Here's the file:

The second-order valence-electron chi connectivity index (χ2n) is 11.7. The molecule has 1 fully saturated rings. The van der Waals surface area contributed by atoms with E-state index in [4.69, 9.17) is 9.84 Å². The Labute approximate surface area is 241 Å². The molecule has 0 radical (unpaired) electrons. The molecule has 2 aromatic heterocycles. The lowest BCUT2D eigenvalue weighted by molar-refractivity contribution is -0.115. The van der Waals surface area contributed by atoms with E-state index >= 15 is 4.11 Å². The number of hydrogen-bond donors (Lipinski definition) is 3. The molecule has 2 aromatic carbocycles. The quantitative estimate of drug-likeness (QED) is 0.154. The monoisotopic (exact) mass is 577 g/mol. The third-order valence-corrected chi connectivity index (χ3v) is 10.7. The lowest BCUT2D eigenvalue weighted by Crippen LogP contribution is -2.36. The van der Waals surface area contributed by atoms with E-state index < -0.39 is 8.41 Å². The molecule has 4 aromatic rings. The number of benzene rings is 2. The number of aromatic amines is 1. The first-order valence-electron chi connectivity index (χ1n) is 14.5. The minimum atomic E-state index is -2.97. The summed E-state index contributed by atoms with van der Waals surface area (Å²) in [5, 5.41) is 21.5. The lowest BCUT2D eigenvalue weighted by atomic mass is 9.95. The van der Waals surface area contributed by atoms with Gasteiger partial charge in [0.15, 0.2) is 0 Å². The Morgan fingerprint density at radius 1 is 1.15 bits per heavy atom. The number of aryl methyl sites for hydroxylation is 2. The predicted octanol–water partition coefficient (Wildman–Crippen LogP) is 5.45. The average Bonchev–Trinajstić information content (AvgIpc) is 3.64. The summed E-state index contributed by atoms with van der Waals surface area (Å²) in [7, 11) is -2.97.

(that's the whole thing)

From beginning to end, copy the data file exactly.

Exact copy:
The second-order valence-electron chi connectivity index (χ2n) is 11.7. The molecule has 1 fully saturated rings. The van der Waals surface area contributed by atoms with E-state index in [4.69, 9.17) is 9.84 Å². The Labute approximate surface area is 241 Å². The molecule has 0 radical (unpaired) electrons. The molecule has 2 aromatic heterocycles. The lowest BCUT2D eigenvalue weighted by molar-refractivity contribution is -0.115. The van der Waals surface area contributed by atoms with E-state index >= 15 is 4.11 Å². The number of hydrogen-bond donors (Lipinski definition) is 3. The molecule has 2 aromatic carbocycles. The quantitative estimate of drug-likeness (QED) is 0.154. The monoisotopic (exact) mass is 577 g/mol. The third-order valence-corrected chi connectivity index (χ3v) is 10.7. The lowest BCUT2D eigenvalue weighted by Crippen LogP contribution is -2.36. The van der Waals surface area contributed by atoms with E-state index < -0.39 is 8.41 Å². The molecule has 4 aromatic rings. The number of benzene rings is 2. The number of aromatic amines is 1. The first-order valence-electron chi connectivity index (χ1n) is 14.5. The minimum atomic E-state index is -2.97. The summed E-state index contributed by atoms with van der Waals surface area (Å²) in [5, 5.41) is 21.5. The lowest BCUT2D eigenvalue weighted by atomic mass is 9.95. The van der Waals surface area contributed by atoms with Gasteiger partial charge in [0.15, 0.2) is 0 Å². The Morgan fingerprint density at radius 1 is 1.15 bits per heavy atom. The number of aryl methyl sites for hydroxylation is 2. The predicted octanol–water partition coefficient (Wildman–Crippen LogP) is 5.45. The average Bonchev–Trinajstić information content (AvgIpc) is 3.64. The summed E-state index contributed by atoms with van der Waals surface area (Å²) in [7, 11) is -2.97.